Chicago, IL—The use of costly diagnostic imaging of uncertain value is increasing rapidly for patients with localized non–small-cell lung cancer (NSCLC), according to data from the Surveillance, Epidemiology and End Results (SEER)-Medicare database. Frequent surveillance imaging was found for white patients and for those with higher socioeconomic status, despite lack of evidence for its value and its high cost, said Jason D. Wright, MD, Assistant Clinical Professor of Gynecologic Oncology, Columbia University, New York, at ASCO 2013.
Computed tomography (CT) screening of high-risk individuals has led to an increase in the diagnosis and treatment of early-stage tumors, which is then followed by surveillance. “Despite the increasing number of cancer survivors, there are little evidence-based data to guide surveillance strategies,” said Dr Wright.
Guidelines from the National Comprehensive Cancer Network suggest continued surveillance after tumor diagnosis, including a CT scan every 6 to 12 months, and then annually. Positron emission tomography (PET) and magnetic resonance imaging (MRI) are not routinely indicated. Lacking evidence, most of these recommendations are based on expert opinion, he noted.
For patients in remission, the goals of surveillance are to detect recurrent disease and second primary tumors, and to facilitate access to care for other chronic diseases. “The goal of the analysis was to capture testing for patients without recurrent disease,” Dr Wright said.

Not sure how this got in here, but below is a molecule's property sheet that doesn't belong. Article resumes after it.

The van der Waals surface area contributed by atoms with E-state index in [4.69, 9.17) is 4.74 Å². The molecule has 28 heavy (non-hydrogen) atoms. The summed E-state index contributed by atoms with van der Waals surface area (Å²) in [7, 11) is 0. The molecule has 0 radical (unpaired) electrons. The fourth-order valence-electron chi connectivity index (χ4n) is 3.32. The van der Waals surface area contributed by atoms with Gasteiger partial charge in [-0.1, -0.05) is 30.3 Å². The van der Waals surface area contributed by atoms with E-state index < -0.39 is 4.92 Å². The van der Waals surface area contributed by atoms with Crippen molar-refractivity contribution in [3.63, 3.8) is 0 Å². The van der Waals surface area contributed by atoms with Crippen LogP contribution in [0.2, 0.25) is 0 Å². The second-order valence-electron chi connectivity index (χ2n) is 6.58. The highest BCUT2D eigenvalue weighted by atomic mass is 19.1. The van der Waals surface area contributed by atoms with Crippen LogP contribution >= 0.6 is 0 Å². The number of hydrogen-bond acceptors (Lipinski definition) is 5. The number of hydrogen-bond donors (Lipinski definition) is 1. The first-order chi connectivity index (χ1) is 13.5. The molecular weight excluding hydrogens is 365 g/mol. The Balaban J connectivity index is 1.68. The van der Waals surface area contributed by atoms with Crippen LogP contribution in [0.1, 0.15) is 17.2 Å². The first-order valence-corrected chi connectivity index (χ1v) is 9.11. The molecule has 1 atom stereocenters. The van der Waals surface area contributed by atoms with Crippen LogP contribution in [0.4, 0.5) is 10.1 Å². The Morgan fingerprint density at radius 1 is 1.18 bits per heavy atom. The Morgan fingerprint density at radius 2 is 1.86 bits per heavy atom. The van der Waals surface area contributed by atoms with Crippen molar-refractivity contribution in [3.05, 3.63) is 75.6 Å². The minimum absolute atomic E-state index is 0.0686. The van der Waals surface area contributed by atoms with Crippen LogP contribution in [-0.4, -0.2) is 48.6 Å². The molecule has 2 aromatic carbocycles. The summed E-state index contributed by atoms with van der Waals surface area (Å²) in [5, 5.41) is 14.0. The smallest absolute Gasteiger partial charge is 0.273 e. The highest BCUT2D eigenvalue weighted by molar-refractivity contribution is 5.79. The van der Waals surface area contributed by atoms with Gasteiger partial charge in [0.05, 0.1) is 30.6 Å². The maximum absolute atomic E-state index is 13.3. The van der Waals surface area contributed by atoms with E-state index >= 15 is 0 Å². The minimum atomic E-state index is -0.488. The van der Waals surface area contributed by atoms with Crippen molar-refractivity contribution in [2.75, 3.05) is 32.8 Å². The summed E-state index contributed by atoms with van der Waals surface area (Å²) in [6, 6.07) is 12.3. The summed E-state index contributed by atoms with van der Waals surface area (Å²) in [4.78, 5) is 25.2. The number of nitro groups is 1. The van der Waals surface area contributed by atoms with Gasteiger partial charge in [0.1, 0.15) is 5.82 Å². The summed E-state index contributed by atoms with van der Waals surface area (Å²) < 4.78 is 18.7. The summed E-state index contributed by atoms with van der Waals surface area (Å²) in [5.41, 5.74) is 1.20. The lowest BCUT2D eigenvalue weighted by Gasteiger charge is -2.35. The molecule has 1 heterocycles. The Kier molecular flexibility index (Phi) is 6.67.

This study evaluated records from the SEER-Medicare database of patients with stage I or stage II NSCLC who underwent curative surgical resection from 2000 to 2007. Three periods after cancer-directed surgery (6-18 months, 18-30 months, and 30-42 months) were examined.
A separate analysis was performed to examine high-intensity surveillance, defined as at least 1 advanced imaging test (ie, CT, MRI, or PET) during each surveillance period.
The 6 to 18 months postsurgery use of high-cost chest CT climbed from 48% in 2000 to 78% in 2007 and PET use increased from 2% to 23%, whereas the use of chest radiography and bone scanning decreased over time. Similar trends were noted for the other 2 surveillance periods. MRI was used infrequently throughout the study.
“The average cost of surveillance testing during period 1 increased from $397 in 2000 to a peak of $1080 in 2005, and then decreased slightly to $878 in 2007,” said Dr Wright. “Similar trends were noted for subsequent surveillance periods.”
Among 5269 patients who were included in the analysis of high-intensity surveillance, 21.0% diagnosed in 2000 had at least 1 high-cost surveillance test annually; this increased to 47.7% in patients who were diagnosed in 2006.
In addition, patients with high socio-economic status were more likely to undergo annual surveillance imaging; Hispanics and older patients were less likely to undergo testing.